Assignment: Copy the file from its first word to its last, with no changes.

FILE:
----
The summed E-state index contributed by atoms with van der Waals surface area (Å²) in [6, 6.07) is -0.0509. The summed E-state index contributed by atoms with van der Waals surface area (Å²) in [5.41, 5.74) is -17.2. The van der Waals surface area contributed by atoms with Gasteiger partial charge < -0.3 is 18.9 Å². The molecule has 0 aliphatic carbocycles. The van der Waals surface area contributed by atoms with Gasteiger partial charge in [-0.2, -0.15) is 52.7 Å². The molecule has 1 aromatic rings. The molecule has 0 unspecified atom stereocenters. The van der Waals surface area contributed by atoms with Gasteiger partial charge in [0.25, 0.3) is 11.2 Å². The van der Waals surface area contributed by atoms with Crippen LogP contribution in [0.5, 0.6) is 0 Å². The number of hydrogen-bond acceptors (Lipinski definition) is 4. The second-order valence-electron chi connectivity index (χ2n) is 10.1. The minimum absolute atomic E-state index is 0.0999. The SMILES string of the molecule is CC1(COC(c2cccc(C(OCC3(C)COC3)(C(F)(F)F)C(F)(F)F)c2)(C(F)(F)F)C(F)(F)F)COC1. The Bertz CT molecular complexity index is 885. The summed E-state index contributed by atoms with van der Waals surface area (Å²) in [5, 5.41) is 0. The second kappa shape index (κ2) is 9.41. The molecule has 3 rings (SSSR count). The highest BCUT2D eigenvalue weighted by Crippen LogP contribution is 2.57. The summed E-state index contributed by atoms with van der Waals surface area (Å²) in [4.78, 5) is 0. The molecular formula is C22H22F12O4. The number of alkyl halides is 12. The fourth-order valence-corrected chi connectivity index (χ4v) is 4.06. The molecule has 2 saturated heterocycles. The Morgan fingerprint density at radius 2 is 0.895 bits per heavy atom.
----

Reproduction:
The summed E-state index contributed by atoms with van der Waals surface area (Å²) in [6, 6.07) is -0.0509. The summed E-state index contributed by atoms with van der Waals surface area (Å²) in [5.41, 5.74) is -17.2. The van der Waals surface area contributed by atoms with Gasteiger partial charge < -0.3 is 18.9 Å². The molecule has 0 aliphatic carbocycles. The van der Waals surface area contributed by atoms with Gasteiger partial charge in [-0.2, -0.15) is 52.7 Å². The molecule has 1 aromatic rings. The molecule has 0 unspecified atom stereocenters. The van der Waals surface area contributed by atoms with Gasteiger partial charge in [0.25, 0.3) is 11.2 Å². The van der Waals surface area contributed by atoms with Crippen LogP contribution in [0.5, 0.6) is 0 Å². The number of hydrogen-bond acceptors (Lipinski definition) is 4. The second-order valence-electron chi connectivity index (χ2n) is 10.1. The minimum absolute atomic E-state index is 0.0999. The SMILES string of the molecule is CC1(COC(c2cccc(C(OCC3(C)COC3)(C(F)(F)F)C(F)(F)F)c2)(C(F)(F)F)C(F)(F)F)COC1. The Bertz CT molecular complexity index is 885. The summed E-state index contributed by atoms with van der Waals surface area (Å²) in [5, 5.41) is 0. The second kappa shape index (κ2) is 9.41. The molecule has 3 rings (SSSR count). The highest BCUT2D eigenvalue weighted by Crippen LogP contribution is 2.57. The summed E-state index contributed by atoms with van der Waals surface area (Å²) in [4.78, 5) is 0. The molecular formula is C22H22F12O4. The number of alkyl halides is 12. The fourth-order valence-corrected chi connectivity index (χ4v) is 4.06. The molecule has 2 saturated heterocycles. The Morgan fingerprint density at radius 2 is 0.895 bits per heavy atom.